Monthly Archives: February 2015

Book Signing and Fundraiser To Fight Sex Trafficking In The Lehigh Valley: TODAY

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Book  Signing and Fundraiser To Fight  Sex Trafficking In The Lehigh Valley: TODAY

Saturday 2/7/15  from 2-5 pm – Book  Signing and Fundraiser, Apricot Lane, Promenade Shops, Center Valley, PA

There’s no pretty way to say “sex trafficking,”  but Apricot Lane Center Valley has pretty ways to raise money to combat this horribly reality: a percentage of sales today  will benefit VAST (The Valley Against Sex Trafficking).  I will also donate a portion of each book sale to VAST. I volunteer with VAST and they do amazing work.

The 3Strands bracelets sold by Apricot Lane are made by women who are human trafficking survivors, so pick one up today. I wear one every day to remind me of what I’m writing about.

Why am I so interested in human trafficking?  Human trafficking is a plot point that weaves its way through the entire Marina Konyeshna Thrillogy.  Over 100,000 children are forced into the sex trade annually.  Over 24 million people around the world are forced into sex or labor slavery.  It happens here in the United States, too.  We have to make a stand.  Join us.

Reclaiming Our Teacher Voice: How Staff Writing Can Combat Demoralization

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Reclaiming Our Teacher Voice: How Staff Writing Can Combat Demoralization
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My identity web from the Paint Chip Identity activity.

According to recent research from the University of Pennsylvania, 40-50% of teachers will leave the classroom within the first five years of teaching.   It’s estimated teacher turnover can cost upward of $7 billion dollars.  This is serious, folks.  Unfortunately, most of our legislators care about standardized testing mandates more than quality teaching.  Many of our community members think that we care more about June, July and August (HA HA HA – I WISH) than we do Jose, Brianna and Jacob.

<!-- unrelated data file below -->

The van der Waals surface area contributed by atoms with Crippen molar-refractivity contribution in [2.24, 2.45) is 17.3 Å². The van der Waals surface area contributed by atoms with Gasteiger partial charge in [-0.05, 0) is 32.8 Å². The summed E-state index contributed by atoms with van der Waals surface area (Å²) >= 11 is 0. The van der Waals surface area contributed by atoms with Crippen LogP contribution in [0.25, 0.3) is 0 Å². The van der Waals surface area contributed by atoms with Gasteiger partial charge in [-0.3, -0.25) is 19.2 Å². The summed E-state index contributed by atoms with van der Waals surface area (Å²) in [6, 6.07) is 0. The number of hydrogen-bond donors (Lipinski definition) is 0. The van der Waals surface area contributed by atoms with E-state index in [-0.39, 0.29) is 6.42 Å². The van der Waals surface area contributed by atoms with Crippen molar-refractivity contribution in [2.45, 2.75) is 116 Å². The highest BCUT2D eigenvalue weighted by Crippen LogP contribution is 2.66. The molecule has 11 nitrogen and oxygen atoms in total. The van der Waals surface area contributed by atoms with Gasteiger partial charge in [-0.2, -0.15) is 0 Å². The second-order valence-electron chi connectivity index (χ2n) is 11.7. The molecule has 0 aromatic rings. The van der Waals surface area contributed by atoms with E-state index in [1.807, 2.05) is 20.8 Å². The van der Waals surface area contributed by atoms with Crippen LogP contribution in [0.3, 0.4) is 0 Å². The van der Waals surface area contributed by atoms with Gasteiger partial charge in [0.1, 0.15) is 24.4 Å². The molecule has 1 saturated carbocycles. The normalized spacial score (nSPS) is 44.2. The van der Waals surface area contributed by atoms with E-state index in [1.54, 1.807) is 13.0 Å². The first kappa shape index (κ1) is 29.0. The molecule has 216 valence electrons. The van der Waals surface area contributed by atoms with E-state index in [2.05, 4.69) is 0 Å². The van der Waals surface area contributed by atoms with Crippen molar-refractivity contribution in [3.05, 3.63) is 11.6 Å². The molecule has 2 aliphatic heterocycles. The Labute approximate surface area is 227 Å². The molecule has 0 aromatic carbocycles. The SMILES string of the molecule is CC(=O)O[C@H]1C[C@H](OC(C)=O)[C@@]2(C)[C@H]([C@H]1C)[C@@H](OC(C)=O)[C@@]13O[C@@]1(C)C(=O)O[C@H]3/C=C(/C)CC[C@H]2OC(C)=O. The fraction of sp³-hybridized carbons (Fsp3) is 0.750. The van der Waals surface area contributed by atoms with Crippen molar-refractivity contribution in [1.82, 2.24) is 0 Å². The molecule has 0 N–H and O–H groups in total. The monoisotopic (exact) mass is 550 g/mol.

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My paint chip brainstorming from the Paint Chip Identity activity.

Since our true allies are currently limited, we need to support ourselves. This is what led me to my inquiry project through the Penn State Lehigh Valley Writing Project’s literacy and leadership fellowship.  If you attended my session on Saturday at the Best Practices, thank you!  It was a joy to share my experience with creating fellowship through writing with a room full of motivated teachers and administrators.  If you weren’t at the conference, please take a look at my PowerPoint and resources.  I bet you can find 20 minutes twice a month to help combat demoralization in your school.

If you are interested in creating a staff writing community and would like some support or a sounding board, please email me at heather harlen at gmail dot com.  If you’ve implemented something like this in your school or have questions for the community,  please post in the comments!

PowerPoint:

Harlen Leadership Inquiry

Links to Create Into The Morning Activities:

(All activities included time to share in pairs or as a group)

Paint Chip Identities (Make a web of your different identities; pass out paint chips and have participants find one or two that match an identity; tape onto paper and jot down words that relate to the color and identity; rename the color to fit identity.)

A Pep Talk From Kid President To You (We watched this and then wrote pep talks.)

The Testing Camera (We watched this and then drew snapshots of what our classroom looks like when they’re at their best.)

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Do Not Touch from Room To Write by Bonni Goldberg.

Room to Write by Bonni Goldberg (We did the Do Not Touch activity. I made sure to personally invite science teachers since their observation skills would add something special to this particular session.)

The Observation Deck by Naomi Epel (We picked random cards and used them as springboards for writing.  Easy!)

Archetype Cards by Caroline Myss  (Again, we picked random cards and used them as springboards for writing.  So easy an the artwork on each card is beautiful. You can also read about how I use them in my fiction writing here.)

Finally, don’t forget to acknowledge participants’ involvement.  Make ’em feel special for writing with you, for taking this chance, for being a risk-taker, for being a teacher who writes.  A little note in a mailbox goes a long way.

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I use these to compliment colleagues who attend our faculty writing activities.